While acknowledging derivatives are so risky as to require a large stable of dedicated handlers, Citi continues amassing and championing them. Brian Archer, Citi's New York head of global credit trading, said:

"We consider single-name CDSs to be an integral part of our overall credit business. A large number of our biggest clients still want to trade the product and use it to move risk. We have the appropriate resources in place to service that demand."

In other words, Citi is playing with explosives - and it's proud of it.

Never, Never Play with the Derivatives Monster

There are numerous reasons why Citigroup's derivatives stockpile is likely to blow up in its face. I've detailed many of them in my previous reports, here and here.

In fact, our current $650 trillion derivatives market is a nightmare scenario waiting to happen.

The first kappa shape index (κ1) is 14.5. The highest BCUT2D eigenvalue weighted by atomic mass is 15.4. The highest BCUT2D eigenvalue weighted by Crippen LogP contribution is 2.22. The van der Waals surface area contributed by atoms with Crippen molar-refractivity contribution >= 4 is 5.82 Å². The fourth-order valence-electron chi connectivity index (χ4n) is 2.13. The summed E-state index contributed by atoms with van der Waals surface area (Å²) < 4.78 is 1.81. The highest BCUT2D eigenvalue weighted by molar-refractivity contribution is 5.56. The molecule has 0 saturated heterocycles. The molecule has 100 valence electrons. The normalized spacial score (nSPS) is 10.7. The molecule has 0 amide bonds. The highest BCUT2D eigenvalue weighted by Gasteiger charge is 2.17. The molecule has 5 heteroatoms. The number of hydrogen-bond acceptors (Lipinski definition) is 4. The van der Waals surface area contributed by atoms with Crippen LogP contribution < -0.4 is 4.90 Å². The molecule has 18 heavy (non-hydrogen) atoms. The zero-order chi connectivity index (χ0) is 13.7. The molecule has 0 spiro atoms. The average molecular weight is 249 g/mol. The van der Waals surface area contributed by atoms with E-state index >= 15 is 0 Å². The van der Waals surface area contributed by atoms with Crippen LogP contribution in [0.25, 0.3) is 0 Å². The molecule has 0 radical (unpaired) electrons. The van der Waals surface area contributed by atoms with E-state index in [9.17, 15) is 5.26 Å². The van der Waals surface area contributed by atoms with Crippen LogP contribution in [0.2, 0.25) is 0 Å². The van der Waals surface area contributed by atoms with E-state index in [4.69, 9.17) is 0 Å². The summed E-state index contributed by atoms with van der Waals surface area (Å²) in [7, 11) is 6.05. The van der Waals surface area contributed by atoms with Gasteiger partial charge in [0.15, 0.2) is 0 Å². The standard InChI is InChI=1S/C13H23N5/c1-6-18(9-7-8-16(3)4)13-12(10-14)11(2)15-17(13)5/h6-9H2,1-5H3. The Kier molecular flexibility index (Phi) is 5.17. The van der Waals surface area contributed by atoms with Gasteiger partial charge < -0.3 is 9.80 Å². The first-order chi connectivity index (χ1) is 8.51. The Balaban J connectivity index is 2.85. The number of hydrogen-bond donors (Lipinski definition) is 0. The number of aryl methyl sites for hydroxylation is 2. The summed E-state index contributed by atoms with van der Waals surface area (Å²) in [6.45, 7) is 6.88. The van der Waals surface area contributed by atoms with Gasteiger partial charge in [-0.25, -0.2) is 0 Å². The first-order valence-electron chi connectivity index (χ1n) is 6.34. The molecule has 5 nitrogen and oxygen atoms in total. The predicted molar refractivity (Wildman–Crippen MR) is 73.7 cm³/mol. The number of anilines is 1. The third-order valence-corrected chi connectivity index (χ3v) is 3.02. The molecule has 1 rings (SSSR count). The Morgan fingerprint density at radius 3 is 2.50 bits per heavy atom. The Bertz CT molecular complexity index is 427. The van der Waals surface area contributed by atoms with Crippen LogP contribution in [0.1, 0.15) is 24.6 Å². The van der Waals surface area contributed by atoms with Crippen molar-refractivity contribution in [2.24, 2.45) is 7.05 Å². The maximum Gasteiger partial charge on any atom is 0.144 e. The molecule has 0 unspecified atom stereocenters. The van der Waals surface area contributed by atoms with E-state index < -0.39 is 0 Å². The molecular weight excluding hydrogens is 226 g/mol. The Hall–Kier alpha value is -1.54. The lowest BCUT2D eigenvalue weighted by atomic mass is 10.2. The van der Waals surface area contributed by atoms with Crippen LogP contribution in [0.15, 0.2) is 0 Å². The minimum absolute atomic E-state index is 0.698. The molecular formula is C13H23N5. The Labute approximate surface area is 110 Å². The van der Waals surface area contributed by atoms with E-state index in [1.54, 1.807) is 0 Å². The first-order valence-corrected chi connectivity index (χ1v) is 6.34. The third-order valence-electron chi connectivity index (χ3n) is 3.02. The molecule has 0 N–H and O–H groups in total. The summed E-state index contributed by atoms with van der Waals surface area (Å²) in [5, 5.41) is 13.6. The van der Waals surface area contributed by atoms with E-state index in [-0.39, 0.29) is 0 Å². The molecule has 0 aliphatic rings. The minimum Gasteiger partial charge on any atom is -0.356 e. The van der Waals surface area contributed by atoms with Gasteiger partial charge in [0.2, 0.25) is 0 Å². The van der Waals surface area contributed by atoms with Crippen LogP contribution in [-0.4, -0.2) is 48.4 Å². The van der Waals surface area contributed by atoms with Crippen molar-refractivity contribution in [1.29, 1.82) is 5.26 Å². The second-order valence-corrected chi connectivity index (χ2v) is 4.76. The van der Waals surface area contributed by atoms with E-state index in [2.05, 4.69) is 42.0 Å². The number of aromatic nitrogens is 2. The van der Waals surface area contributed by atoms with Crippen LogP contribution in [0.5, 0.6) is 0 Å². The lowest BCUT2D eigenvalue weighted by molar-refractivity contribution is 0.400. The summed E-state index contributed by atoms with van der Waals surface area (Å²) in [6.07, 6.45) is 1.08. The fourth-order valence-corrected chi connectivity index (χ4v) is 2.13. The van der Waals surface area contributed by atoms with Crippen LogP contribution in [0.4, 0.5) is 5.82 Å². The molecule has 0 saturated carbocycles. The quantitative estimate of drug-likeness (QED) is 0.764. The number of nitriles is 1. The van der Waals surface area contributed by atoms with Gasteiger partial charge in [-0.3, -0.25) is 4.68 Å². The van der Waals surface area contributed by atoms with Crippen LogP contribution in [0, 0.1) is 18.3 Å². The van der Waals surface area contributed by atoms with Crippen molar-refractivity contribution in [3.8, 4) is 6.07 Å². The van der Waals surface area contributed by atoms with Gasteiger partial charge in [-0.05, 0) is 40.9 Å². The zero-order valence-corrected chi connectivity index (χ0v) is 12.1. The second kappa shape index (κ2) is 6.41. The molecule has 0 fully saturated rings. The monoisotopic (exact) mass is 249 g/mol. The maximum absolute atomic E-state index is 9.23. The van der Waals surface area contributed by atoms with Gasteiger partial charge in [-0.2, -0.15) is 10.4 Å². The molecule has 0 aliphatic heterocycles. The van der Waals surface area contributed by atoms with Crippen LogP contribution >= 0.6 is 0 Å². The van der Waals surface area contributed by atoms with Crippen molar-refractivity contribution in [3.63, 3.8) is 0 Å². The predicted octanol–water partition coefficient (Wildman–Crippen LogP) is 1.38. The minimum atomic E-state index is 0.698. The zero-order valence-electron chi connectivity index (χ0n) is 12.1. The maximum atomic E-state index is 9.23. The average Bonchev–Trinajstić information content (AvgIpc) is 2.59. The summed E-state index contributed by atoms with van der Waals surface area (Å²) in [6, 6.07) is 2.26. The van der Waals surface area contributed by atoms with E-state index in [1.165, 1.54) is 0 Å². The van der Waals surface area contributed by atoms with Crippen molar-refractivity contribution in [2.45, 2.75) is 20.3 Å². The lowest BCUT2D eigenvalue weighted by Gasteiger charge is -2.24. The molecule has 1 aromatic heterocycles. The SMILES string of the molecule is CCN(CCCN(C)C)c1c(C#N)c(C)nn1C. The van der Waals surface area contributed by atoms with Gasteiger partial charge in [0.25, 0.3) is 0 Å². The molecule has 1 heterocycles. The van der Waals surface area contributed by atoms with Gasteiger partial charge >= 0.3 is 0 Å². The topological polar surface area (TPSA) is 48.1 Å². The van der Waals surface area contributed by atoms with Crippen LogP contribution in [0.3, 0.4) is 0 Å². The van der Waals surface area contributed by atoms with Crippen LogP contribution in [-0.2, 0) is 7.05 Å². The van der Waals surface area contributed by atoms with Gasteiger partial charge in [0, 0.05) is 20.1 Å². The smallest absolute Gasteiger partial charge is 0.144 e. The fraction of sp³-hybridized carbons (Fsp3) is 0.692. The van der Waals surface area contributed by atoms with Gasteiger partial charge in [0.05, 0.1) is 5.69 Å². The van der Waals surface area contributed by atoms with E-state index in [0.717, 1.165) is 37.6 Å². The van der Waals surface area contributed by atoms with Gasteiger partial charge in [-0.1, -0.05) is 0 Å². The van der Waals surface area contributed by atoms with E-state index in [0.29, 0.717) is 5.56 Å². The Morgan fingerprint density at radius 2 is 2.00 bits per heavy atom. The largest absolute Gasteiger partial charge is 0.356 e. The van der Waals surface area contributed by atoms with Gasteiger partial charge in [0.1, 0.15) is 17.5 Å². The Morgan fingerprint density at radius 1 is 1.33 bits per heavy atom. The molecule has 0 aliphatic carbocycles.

First problem: the size. It's 36 times the size of the U.S. GDP and over eight times larger than the world GDP - the entire global output of the entire world in a year. While credit default swaps (the type of derivative that played a huge role in the financial crisis) shrank significantly in size since the financial crisis, they remain large enough to constitute a potential time bomb inside the financial system that could blow up any time.

Second problem: the interconnectedness. Every derivative contract involves two parties that agree to make certain payments to each other. But if one party is unable or unwilling to live up to its agreement and make those payments, the other party is left holding the bag and nursing a big loss.

In a crisis, this can leave a volume of broken contracts that will overwhelm these institutions and render them instantly insolvent.

That's what happened in 2008. American International Group Inc. (NYSE: AIG) almost blew up because it wrote too many derivatives contracts on collateralized bond obligations that held billions of dollars of subprime mortgages. AIG couldn't meet its obligations, leaving thousands of counterparties around the world at risk of loss.

This is why the U.S. government had to step in and bail out AIG (and Citigroup, which seems to have forgotten this part of its history) - to save those other counterparties from massive losses that would have destroyed the financial system.